This scribal manuscript contains the English translations made by Hobbes of 76 letters by the Venetian patriot Fr. Fulgenzio Micanzio sent between 1615 and 1625 to William Cavendish, 2nd Earl of Devonshire (1590-1628). The letters appear to be in two books now bound as one, and are in the hand of two scribes. There is an annotation in the front of the volume written in Hobbes's own hand that reads: "Translated out of the original Italian Letters by Th: Hobbes Secretary to the Lord Cavendysh.". These were likely translated from Italian not for Cavendish's benefit (as his Italian language skills were very good) but for the benefit of other people in Cavendish and Hobbes's network who may have benefited from the news Micanzio's letters revealed.
The first letter is dated, No. I from Venice, 30 October 1615, and No. 67 from Urbino, 21 March 1625. The remaining nine have no date or place of origin but they are obviously in close sequence with the preceding letters. The first 64 letters are numbered in the margin of the MS. Nos. 65-76 are unnumbered and it is clear from the paper and binding that they were included in the volume as an appendix. The numbered letters fill pp. 1-248, as numbered by the scribe himself.
All the letters are from the same correspondent, they are all in the same 'newsletter' style and deal with the same subjects: political events in Italy, England and in Europe generally, with repeated references to the Archibishop of Spalato; literary matters, with special reference to Lord Bacon and translating his works into Italian. The writer signs himself (if at all) in a number of different ways: 'F. Fuigentio Servita', 'F Fulgentio de' Servi', 'F Fulgentio', 'F.F'. Other signatures are 'V.S' (twice); 'D.L'; 'D.D'; 'F.L.'; 'L.F'; 'Giorge Grey'; 'Gior': 'Gray': 'G.G.'; 'G.B'.; 'G.F.': 'B.B'; 'B.M.'; 'N.N'; 'P.F.'; 'P.S.'; 'R.'; 'Senei Fontan': 'S. Fran.'; (once each) and one letter (number 29) dated from Venice, 12 April 1622, is signed at the bottom of the page "Signor Cava". At the top of the next page is a note, supplied by the translator: "Signor Cavlier Foscarini, who had been Ambassador in England, was for some matter of state strangled in prison and afterwards hanged on the Publick Gallowes with his heeles upward".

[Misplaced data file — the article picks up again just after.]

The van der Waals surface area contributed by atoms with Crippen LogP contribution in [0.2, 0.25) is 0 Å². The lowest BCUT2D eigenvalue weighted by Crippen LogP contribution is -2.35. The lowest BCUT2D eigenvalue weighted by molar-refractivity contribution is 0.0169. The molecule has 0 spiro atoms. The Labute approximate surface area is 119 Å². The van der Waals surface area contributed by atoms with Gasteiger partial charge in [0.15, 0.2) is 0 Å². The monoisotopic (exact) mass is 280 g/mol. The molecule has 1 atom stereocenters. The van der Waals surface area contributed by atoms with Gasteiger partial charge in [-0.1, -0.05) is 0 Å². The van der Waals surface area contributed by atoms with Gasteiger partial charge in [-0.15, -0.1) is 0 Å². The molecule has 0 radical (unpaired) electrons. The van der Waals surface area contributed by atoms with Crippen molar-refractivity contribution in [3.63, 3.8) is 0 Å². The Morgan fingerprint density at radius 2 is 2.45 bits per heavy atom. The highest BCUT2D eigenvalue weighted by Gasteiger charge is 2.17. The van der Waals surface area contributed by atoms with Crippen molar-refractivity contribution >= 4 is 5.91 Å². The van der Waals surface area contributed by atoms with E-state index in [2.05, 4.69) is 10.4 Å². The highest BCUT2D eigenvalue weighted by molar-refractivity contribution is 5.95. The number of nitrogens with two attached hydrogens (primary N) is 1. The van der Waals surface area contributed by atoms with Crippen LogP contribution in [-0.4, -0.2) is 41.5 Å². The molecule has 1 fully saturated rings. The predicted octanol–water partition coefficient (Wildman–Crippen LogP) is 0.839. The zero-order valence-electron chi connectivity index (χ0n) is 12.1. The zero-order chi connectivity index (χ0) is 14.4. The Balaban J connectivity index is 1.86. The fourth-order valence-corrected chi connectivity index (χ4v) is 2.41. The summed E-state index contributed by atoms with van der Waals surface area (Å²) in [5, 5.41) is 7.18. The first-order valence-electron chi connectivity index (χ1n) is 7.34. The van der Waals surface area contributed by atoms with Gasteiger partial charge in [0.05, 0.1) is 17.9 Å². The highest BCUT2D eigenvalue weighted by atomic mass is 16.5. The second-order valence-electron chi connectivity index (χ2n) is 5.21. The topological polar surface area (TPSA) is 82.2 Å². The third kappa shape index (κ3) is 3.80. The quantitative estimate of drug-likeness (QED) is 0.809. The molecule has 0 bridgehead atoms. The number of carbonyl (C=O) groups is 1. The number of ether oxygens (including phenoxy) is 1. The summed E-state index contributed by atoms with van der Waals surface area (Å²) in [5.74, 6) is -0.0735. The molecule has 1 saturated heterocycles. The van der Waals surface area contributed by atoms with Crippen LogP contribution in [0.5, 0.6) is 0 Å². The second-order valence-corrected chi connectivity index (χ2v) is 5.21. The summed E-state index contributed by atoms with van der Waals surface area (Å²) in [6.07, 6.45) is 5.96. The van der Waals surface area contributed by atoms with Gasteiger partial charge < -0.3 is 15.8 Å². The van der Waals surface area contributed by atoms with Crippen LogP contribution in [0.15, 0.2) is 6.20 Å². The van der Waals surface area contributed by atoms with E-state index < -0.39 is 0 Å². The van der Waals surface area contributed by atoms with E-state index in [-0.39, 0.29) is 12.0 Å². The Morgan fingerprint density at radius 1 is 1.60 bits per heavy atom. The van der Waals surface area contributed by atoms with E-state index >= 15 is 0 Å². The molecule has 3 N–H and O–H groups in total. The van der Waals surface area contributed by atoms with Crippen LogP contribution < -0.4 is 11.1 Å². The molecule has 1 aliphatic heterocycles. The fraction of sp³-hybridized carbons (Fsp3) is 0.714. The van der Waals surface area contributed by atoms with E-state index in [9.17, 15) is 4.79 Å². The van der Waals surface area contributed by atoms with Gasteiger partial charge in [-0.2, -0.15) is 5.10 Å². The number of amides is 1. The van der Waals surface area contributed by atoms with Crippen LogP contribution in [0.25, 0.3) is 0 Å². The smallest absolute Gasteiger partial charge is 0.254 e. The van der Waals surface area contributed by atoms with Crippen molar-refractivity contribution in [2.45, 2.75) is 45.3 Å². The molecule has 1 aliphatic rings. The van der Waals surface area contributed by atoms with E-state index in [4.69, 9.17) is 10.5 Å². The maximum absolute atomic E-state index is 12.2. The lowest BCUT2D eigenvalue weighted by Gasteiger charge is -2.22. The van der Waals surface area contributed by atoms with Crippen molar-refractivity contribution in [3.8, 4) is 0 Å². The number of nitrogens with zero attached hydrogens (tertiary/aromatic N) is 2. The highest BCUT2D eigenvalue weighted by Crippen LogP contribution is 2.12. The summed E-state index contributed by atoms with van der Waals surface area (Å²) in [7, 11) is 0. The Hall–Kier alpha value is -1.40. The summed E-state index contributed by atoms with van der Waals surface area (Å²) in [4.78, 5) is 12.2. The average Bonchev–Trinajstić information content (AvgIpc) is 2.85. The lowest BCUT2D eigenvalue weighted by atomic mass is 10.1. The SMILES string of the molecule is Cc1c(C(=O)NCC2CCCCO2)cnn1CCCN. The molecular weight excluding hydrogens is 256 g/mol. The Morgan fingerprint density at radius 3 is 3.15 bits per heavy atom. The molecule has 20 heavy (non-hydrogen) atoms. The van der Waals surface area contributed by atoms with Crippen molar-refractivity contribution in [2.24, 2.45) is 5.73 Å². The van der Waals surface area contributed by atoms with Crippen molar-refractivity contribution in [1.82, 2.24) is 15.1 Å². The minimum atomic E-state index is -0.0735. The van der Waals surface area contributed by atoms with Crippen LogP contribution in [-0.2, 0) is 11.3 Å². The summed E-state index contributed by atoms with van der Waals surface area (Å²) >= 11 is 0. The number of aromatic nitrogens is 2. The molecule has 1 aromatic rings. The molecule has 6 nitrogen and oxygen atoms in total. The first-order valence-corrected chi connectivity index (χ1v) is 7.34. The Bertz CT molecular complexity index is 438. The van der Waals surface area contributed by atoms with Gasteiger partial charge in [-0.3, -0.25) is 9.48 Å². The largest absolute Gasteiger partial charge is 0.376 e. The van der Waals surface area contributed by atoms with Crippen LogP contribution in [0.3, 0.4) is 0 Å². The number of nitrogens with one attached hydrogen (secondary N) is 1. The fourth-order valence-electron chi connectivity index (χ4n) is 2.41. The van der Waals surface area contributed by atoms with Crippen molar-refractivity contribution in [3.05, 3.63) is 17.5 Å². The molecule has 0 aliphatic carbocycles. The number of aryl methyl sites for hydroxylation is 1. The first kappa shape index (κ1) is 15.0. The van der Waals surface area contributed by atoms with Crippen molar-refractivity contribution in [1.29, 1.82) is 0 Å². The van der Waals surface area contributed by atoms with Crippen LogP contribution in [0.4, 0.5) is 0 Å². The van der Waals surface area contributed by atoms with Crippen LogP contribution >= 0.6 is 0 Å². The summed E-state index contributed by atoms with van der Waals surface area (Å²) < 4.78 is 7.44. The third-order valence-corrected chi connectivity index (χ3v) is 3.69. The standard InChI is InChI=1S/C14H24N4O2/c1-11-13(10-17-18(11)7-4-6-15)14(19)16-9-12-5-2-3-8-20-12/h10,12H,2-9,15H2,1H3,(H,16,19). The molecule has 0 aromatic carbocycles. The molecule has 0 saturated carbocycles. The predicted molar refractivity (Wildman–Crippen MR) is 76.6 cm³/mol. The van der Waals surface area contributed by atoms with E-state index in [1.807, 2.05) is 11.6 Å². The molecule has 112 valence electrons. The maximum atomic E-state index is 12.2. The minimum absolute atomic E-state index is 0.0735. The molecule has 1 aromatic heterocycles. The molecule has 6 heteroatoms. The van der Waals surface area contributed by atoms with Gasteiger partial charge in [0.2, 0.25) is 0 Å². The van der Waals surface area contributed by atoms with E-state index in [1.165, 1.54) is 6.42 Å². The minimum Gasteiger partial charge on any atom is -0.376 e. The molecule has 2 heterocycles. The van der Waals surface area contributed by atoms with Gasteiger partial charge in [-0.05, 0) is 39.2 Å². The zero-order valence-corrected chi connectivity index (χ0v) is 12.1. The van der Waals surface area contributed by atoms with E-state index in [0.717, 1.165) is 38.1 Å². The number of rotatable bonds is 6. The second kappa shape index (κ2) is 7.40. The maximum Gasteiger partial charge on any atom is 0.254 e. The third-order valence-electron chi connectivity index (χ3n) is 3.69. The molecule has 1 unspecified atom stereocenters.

The margin of the manuscript is freely annotated with notes indicating the subjects of the text. The notes were possibly supplied by Cavendish himself, since the word 'my', referring to the recipient of the letters occurs in some of them. The margin notes, some of which seem to highlight subjects of relevance to the future 2nd Earl, would seem to confirm this manuscript was produced for Cavendish's reference (as well as for the benefit of others in his circle) and that it was under instruction as Cavendish's secretary that these copies were made. Page 37 for example has a note that reads: "Congratulation of my new honour" [his title change to Lord Cavendish on his father's receipt of an earldom] and "Expectation of the essays". The latter is likely a reference to copies of translated Bacon essays Cavendish had promised Micanzio (see Noel Malcolm,1984). And page 44 has a margin note that reads: "He will be ready to express his devotion towards me in the person of my brother Bruce when he sees him" - referring to Cavendish's brother-in-law Edward Bruce, 2nd Lord Kinloss.